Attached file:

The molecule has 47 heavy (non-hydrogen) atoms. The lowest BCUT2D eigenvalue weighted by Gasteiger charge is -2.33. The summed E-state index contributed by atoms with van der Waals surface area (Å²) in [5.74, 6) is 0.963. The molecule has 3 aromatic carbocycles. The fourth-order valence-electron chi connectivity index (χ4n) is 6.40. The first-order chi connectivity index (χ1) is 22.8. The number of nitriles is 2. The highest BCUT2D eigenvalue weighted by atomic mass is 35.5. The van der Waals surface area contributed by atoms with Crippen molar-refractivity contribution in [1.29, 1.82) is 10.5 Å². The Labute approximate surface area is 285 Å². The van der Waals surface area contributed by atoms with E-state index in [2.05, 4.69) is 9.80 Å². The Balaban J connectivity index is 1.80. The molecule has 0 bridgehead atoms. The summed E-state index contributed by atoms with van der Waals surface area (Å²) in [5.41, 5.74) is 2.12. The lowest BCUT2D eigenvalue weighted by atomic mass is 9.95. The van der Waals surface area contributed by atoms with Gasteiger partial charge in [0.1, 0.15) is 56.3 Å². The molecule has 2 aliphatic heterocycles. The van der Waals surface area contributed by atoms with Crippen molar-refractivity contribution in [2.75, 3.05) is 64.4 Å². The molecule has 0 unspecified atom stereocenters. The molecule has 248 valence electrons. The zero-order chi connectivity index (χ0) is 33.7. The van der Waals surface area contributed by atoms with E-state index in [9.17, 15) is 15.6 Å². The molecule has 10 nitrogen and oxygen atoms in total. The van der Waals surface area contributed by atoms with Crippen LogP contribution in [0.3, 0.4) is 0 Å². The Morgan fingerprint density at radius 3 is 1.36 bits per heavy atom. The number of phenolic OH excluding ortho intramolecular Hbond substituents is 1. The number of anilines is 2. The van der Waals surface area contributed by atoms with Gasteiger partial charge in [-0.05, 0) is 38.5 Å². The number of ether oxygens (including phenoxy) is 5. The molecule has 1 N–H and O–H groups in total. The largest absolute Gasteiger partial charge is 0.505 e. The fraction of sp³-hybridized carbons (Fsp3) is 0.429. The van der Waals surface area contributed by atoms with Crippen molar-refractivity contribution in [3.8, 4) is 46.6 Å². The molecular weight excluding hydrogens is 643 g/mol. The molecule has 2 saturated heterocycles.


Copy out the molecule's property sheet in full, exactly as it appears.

The molecule has 47 heavy (non-hydrogen) atoms. The lowest BCUT2D eigenvalue weighted by Gasteiger charge is -2.33. The summed E-state index contributed by atoms with van der Waals surface area (Å²) in [5.74, 6) is 0.963. The molecule has 3 aromatic carbocycles. The fourth-order valence-electron chi connectivity index (χ4n) is 6.40. The first-order chi connectivity index (χ1) is 22.8. The number of nitriles is 2. The highest BCUT2D eigenvalue weighted by atomic mass is 35.5. The van der Waals surface area contributed by atoms with Crippen molar-refractivity contribution in [1.29, 1.82) is 10.5 Å². The Labute approximate surface area is 285 Å². The van der Waals surface area contributed by atoms with E-state index in [2.05, 4.69) is 9.80 Å². The Balaban J connectivity index is 1.80. The molecule has 0 bridgehead atoms. The summed E-state index contributed by atoms with van der Waals surface area (Å²) in [5.41, 5.74) is 2.12. The lowest BCUT2D eigenvalue weighted by atomic mass is 9.95. The van der Waals surface area contributed by atoms with Gasteiger partial charge in [0.1, 0.15) is 56.3 Å². The molecule has 2 aliphatic heterocycles. The van der Waals surface area contributed by atoms with Crippen molar-refractivity contribution in [2.75, 3.05) is 64.4 Å². The molecule has 0 unspecified atom stereocenters. The molecule has 248 valence electrons. The zero-order chi connectivity index (χ0) is 33.7. The van der Waals surface area contributed by atoms with E-state index in [9.17, 15) is 15.6 Å². The molecule has 10 nitrogen and oxygen atoms in total. The van der Waals surface area contributed by atoms with Crippen LogP contribution in [0.3, 0.4) is 0 Å². The Morgan fingerprint density at radius 3 is 1.36 bits per heavy atom. The number of phenolic OH excluding ortho intramolecular Hbond substituents is 1. The number of anilines is 2. The van der Waals surface area contributed by atoms with Gasteiger partial charge in [-0.05, 0) is 38.5 Å². The number of ether oxygens (including phenoxy) is 5. The molecule has 1 N–H and O–H groups in total. The largest absolute Gasteiger partial charge is 0.505 e. The fraction of sp³-hybridized carbons (Fsp3) is 0.429. The van der Waals surface area contributed by atoms with Crippen molar-refractivity contribution in [3.8, 4) is 46.6 Å². The molecular weight excluding hydrogens is 643 g/mol. The molecule has 2 saturated heterocycles.